I’ll admit to having a decent sized stash of notions to work off of in the first place at the start of quarantine, but even still – that does dwindle with use over the past 3 months and my basic black was the first to go. I reached for a black lightweight cotton on hand leftover from a past project (thank goodness for saving my scraps) and cut it into the appropriate strips 2 inches wide to end up with ½ inch double fold bias tape. I also have the tools to enable me to make 1 inch and ¼ inch double fold bias tape. These are little, simple, hand-held tools that are really very reasonably priced for as handy as they are and the unlimited options they give a seamstress. I highly recommend them with the warning to watch your fingers. Using a hot iron with copious amounts of steam make for a well pressed bias tape but – if you’re not careful – also can mean burnt, sore fingers!
The size on my pattern was technically too large for me according to the size chart, but I rightly figured it would be okay as I was planning on wearing this over my existing clothes as an apron/jumper and not just a sundress. It is a bit roomy when I do wear it by itself as a sundress, but loose clothing is comfortable in the hot weather. As this was a wrap-on garment there was no real fitting needed, but I did find the bodice to run quite long and the waistline sits a bit lower than it should. You can’t tell with the busy print and it doesn’t bother me, so I don’t really care about being a perfectionist here. It was completely sewn together as it was straight out of the envelope.
The pattern called for the crossover back straps to be buttoned down along the back bodice edge. The idea of that struck me as too fussy and possibly uncomfortable to sit up against. I just stitched the straps down at a length that worked for me and it’s just fine. It might be slightly confusing to put on and take off, but I like the security of knowing it won’t come undone on me and the comfort of not having a bulky button under my back shoulder blade. I realize that so many of my sundresses have the same crossover back (my 1940 blue plaid one, my Halston-inspired 70’s one, and this 1949 brown striped one) but hey – it’s comfy and the positioning keeps the straps on the shoulders. Maybe I can count this as one last, very tardy installment my late 2018 to mid-2019 series “Indian Summer of the Sundress” (even though this is only one of the wearing options to this garment)? I was missing the decade of the 70’s out of covering the 1920s to the 60’s in that series.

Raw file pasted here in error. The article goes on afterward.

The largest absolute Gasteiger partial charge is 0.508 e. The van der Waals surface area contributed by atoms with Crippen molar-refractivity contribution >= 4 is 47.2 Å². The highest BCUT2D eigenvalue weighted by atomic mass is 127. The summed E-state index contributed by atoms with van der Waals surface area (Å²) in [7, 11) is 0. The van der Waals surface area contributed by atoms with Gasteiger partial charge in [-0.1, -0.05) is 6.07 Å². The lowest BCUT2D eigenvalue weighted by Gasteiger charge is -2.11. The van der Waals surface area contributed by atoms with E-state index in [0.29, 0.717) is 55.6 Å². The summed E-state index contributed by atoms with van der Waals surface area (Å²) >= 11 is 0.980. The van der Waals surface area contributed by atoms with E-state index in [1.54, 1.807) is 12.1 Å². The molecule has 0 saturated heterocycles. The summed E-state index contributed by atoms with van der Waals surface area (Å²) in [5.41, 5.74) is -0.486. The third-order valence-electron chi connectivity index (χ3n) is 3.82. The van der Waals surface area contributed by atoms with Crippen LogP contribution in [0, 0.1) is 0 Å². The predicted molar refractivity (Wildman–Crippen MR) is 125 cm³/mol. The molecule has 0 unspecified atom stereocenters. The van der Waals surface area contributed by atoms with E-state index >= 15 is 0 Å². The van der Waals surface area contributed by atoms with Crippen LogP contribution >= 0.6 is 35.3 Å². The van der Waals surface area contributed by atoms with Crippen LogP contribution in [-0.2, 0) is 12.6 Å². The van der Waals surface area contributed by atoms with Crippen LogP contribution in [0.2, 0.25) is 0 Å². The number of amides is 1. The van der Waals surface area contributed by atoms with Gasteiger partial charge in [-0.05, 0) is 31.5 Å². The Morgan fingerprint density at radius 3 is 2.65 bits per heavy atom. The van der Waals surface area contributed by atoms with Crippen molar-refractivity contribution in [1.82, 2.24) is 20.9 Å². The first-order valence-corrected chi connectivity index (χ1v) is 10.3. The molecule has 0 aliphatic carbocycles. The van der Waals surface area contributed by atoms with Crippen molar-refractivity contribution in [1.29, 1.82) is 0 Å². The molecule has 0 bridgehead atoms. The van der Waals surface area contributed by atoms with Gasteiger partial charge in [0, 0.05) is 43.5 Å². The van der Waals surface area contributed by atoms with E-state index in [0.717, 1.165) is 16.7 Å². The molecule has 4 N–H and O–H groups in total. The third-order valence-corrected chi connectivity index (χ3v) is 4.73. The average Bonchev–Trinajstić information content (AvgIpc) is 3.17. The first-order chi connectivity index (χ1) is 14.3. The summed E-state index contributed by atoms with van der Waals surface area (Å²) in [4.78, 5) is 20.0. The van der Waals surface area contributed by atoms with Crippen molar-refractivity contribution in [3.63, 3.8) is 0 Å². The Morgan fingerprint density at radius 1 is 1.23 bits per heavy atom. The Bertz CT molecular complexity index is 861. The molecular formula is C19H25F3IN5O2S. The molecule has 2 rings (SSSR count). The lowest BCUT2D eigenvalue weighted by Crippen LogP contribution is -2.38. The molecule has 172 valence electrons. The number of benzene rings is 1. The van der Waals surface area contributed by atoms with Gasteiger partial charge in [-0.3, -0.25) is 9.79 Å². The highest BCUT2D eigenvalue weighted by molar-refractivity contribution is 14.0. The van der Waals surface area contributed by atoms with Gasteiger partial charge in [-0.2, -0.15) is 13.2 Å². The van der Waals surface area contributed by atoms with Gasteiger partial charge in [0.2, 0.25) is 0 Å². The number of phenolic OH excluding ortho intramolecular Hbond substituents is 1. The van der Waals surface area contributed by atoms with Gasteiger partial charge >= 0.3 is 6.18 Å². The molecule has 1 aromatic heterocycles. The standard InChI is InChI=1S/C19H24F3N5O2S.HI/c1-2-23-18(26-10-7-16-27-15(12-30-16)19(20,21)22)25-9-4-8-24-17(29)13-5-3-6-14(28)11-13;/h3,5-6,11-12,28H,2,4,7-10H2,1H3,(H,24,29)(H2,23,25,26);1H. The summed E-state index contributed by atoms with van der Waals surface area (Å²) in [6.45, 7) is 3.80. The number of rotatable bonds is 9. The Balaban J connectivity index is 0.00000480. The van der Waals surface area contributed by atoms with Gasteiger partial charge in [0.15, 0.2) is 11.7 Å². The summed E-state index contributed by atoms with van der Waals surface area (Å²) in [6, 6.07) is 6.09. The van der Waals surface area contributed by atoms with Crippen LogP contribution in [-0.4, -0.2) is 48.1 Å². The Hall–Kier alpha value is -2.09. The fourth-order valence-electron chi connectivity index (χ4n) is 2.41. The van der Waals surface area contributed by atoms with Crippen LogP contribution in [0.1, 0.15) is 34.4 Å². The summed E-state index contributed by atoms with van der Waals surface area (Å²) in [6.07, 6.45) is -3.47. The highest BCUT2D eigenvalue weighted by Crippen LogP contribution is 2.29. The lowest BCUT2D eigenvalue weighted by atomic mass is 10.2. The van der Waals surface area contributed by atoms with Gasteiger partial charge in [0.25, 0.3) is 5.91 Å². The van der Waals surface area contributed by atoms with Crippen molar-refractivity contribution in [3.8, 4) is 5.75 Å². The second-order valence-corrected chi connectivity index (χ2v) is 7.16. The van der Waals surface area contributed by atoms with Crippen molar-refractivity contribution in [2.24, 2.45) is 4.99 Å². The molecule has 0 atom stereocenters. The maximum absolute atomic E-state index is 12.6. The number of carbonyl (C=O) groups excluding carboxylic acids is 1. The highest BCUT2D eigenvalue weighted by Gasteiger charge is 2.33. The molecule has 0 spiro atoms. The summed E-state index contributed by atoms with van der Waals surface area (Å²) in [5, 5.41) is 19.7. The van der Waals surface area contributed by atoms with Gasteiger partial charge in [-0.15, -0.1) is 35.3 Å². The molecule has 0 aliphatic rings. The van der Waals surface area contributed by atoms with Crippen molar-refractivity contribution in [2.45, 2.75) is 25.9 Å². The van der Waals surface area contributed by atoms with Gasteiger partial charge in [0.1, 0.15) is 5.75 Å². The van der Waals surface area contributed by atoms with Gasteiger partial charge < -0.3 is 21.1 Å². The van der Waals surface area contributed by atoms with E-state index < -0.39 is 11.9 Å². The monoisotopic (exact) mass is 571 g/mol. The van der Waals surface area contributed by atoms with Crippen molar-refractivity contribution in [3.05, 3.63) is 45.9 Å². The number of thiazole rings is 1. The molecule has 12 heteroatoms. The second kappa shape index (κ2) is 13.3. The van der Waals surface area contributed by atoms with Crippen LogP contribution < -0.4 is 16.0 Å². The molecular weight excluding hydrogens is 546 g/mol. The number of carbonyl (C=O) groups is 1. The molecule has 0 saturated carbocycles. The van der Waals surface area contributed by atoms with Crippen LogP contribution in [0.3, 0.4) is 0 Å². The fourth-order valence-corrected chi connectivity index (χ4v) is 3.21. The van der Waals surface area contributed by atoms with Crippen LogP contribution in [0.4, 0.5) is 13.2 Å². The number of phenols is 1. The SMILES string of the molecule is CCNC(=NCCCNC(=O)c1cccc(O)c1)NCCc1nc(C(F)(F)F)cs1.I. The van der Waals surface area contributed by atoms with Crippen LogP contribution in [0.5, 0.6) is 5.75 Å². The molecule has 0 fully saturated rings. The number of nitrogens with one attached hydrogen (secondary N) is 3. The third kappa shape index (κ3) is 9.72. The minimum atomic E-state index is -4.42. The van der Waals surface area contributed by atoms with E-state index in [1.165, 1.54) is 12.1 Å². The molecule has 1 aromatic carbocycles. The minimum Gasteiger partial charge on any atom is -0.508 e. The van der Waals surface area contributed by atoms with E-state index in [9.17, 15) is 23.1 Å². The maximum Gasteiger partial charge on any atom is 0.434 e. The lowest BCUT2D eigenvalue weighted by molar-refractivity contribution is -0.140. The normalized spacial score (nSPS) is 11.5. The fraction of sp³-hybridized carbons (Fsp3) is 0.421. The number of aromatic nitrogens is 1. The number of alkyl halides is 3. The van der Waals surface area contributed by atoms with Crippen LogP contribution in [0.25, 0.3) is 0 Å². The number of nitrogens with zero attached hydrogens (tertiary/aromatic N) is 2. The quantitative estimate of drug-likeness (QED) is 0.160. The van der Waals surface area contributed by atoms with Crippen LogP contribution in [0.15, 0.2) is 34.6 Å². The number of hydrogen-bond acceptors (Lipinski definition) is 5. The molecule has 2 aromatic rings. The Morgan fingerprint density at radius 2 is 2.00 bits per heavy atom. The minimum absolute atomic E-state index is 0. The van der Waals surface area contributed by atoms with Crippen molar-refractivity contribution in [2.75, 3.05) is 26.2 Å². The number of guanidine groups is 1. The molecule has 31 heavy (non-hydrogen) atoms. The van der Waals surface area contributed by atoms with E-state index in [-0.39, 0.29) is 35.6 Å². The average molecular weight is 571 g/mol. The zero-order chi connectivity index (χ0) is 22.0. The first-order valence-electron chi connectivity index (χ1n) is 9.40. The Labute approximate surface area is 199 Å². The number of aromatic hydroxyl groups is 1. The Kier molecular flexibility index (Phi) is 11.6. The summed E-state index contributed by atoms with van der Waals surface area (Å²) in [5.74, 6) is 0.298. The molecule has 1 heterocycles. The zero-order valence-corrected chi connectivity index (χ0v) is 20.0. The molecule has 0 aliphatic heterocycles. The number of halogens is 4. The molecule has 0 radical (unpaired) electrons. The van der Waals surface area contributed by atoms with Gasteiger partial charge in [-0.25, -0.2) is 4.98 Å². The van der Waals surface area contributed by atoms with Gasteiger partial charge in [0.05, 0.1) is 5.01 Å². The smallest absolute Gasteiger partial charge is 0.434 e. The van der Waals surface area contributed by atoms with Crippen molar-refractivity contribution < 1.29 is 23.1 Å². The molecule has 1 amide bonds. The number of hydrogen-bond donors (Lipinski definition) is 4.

To match with the 70’s date of this jumper-sundress thing, I layered a dated RTW tunic shirt underneath together with my 1974 stretch jeans (posted here) and some platform studded suede sandals when I was wearing it like an apron. I do not personally see it as obviously vintage though, besides the fact it might look a bit different when worn over my existing clothes. I have yet to try it as a jumper over a body-clinging knit top. I can’t wait to see if this garment also works for the fall season with a turtleneck, leggings and tall boots! There are so many possibilities!
I just love it when I can make something that will work for so many occasions in my life, for all the seasons, add value to my current closet offerings, and look different each time. All this only means that it will happily find its maximum life in my wardrobe! This turned out so cute, I might just have to make another out of some ugly patched-up scraps to really have something to wear for really messy household occasions. Yet, I normally don’t ‘save’ my makes, but always like to integrate them into my everyday life, no matter the risk for mishap. If a me-made item (or even my few RTW clothes, for that matter) does find a bit of wear and tear from enjoying what I had made, I’ll just figure out a way to fix any such boo-boos, and be happy my time spent making it has proved its worth. I sewed it – I can fix it, and “giving a darn to mend” is always important!
If this sewing project is as versatile as it seems, I will be spreading the silent word as to my love of sewing for every wearing – and that might be frequent, after all! I do think having images of pattern pieces, and the notions we need to accomplish our tasks, be more visible is an important testimony to the wonders that sewing works through paper and fabric. We seamstresses have worked wonders for centuries, but nowadays it has become an important lifeline brought into the limelight! It’s about time.